"I've visited some shoe companies, and it's kind of strenuous because I want to just play basketball," Francis said. "Sometimes, when I go out to meet people, I can't get the workout in that I want and need. I'm sitting in the hotel room with nothing to do but talk on the phone.

"A lot of people are coming up with business proposals. It's been wild. But I tell them that I've worked real hard to get where I am. In time, if it's good, maybe something can happen later. But I need to relax and get myself centered before I do anything."

The abnormal pace hasn't dampened Francis's enthusiasm, though. During a recent interview, he said, "I'm so excited" countless times. Last Friday, Francis called Fried's office with some big news: He wanted to let everyone know what suit he was going to wear to his pre-draft party Tuesday.

Francis knows that he will be a millionaire soon, but he and many who know him said he refuses to let it change him. He said he has not made any major investments at this point, but he has one in mind.

"The first thing I'm going to do is get my little sister the Internet in the house, because we don't have it," Francis said. "We definitely need it. She's 9 now, and once she gets to college, she'll be smart."

He also said he will get his grandmother, Mable Wilson, "whatever she wants. But I'm not worried about that now because those things will come.

"It's tougher now because this is the top level of basketball. This is playing with men who are strong and work out just like I do, who can jump as high as I do, who can shoot just like I can. So I have to keep my head on and use my brain."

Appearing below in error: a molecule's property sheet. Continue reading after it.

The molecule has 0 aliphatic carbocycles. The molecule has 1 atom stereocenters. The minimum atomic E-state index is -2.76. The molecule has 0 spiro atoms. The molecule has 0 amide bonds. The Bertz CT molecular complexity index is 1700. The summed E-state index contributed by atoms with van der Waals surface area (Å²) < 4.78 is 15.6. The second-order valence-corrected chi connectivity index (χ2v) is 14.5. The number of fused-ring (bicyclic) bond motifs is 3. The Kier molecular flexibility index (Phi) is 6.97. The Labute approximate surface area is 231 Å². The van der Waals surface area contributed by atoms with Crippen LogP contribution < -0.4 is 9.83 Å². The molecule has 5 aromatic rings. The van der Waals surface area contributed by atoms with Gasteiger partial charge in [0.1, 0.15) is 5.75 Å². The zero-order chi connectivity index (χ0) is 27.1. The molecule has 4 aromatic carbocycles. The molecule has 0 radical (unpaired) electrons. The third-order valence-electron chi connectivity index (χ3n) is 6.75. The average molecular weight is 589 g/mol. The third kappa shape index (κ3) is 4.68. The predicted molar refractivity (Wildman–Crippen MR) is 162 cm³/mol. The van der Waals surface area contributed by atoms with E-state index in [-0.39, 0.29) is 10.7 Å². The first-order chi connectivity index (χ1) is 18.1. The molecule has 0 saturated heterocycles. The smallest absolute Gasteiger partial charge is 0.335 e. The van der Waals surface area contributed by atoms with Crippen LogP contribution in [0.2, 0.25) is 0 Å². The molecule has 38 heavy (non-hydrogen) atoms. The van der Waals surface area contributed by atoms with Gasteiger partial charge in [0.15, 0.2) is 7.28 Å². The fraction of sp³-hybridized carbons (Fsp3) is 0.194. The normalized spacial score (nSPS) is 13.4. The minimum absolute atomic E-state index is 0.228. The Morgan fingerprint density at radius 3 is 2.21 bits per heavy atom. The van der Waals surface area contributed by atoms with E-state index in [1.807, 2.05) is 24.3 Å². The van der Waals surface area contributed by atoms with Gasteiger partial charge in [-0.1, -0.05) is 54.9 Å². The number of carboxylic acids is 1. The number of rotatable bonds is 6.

In addition to introducing Fried as his representative in April, Francis also said longtime family friend Nate Peake will be his manager, completing a deal in what Francis, Fried and Peake all called a "family atmosphere."

Peake, 28, temporarily will move to the city of the team that drafts Francis. "I'll go with him, and he'll take a cousin or two," Peake said.

But after overcoming so many obstacles in his life -- the death of his mother when he was a senior in high school, all the different schools and the scrutiny and pressure that came with being a young superstar in college -- Francis is looking forward to new challenges.

"All of this has been a long process," Francis said. "It wasn't easy. Even during the season, agents were contacting me. There were over 100 agents offering me cars and jewelry, but I wasn't going to risk that for my team.

"God is going to lead me in the right direction, no matter what. Soon all this draft stuff will be over. Then, just like in college, just like all my life, I'll continue to play hard."

CAPTION: Apparel companies, NBA general managers, agents want time with Steve Francis.

CAPTION: After coming up large for Terps, Steve Francis is even larger on this mural across from MCI Center. "All of this has been a long process. It wasn't easy."

CAPTION: Draft Order (This graphic was not available)